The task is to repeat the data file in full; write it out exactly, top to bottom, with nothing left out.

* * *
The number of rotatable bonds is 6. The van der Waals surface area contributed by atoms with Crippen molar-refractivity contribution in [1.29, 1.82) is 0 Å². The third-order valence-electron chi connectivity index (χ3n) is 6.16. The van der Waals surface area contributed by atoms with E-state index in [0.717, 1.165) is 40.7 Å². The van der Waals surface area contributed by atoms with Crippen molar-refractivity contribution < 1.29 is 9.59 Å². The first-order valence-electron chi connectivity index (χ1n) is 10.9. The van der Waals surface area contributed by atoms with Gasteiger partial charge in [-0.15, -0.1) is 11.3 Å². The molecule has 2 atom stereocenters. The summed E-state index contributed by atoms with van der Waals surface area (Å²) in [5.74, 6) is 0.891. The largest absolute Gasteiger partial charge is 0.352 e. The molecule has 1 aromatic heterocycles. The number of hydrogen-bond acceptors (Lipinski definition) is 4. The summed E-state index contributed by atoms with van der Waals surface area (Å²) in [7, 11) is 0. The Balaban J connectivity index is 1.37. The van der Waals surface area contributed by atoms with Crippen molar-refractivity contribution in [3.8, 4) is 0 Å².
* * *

The number of rotatable bonds is 6. The van der Waals surface area contributed by atoms with Crippen molar-refractivity contribution in [1.29, 1.82) is 0 Å². The third-order valence-electron chi connectivity index (χ3n) is 6.16. The van der Waals surface area contributed by atoms with E-state index in [0.717, 1.165) is 40.7 Å². The van der Waals surface area contributed by atoms with Crippen molar-refractivity contribution < 1.29 is 9.59 Å². The first-order valence-electron chi connectivity index (χ1n) is 10.9. The van der Waals surface area contributed by atoms with Gasteiger partial charge in [-0.15, -0.1) is 11.3 Å². The molecule has 2 atom stereocenters. The summed E-state index contributed by atoms with van der Waals surface area (Å²) in [5.74, 6) is 0.891. The largest absolute Gasteiger partial charge is 0.352 e. The molecule has 1 aromatic heterocycles. The number of hydrogen-bond acceptors (Lipinski definition) is 4. The summed E-state index contributed by atoms with van der Waals surface area (Å²) in [7, 11) is 0. The Balaban J connectivity index is 1.37. The van der Waals surface area contributed by atoms with Crippen molar-refractivity contribution in [3.8, 4) is 0 Å².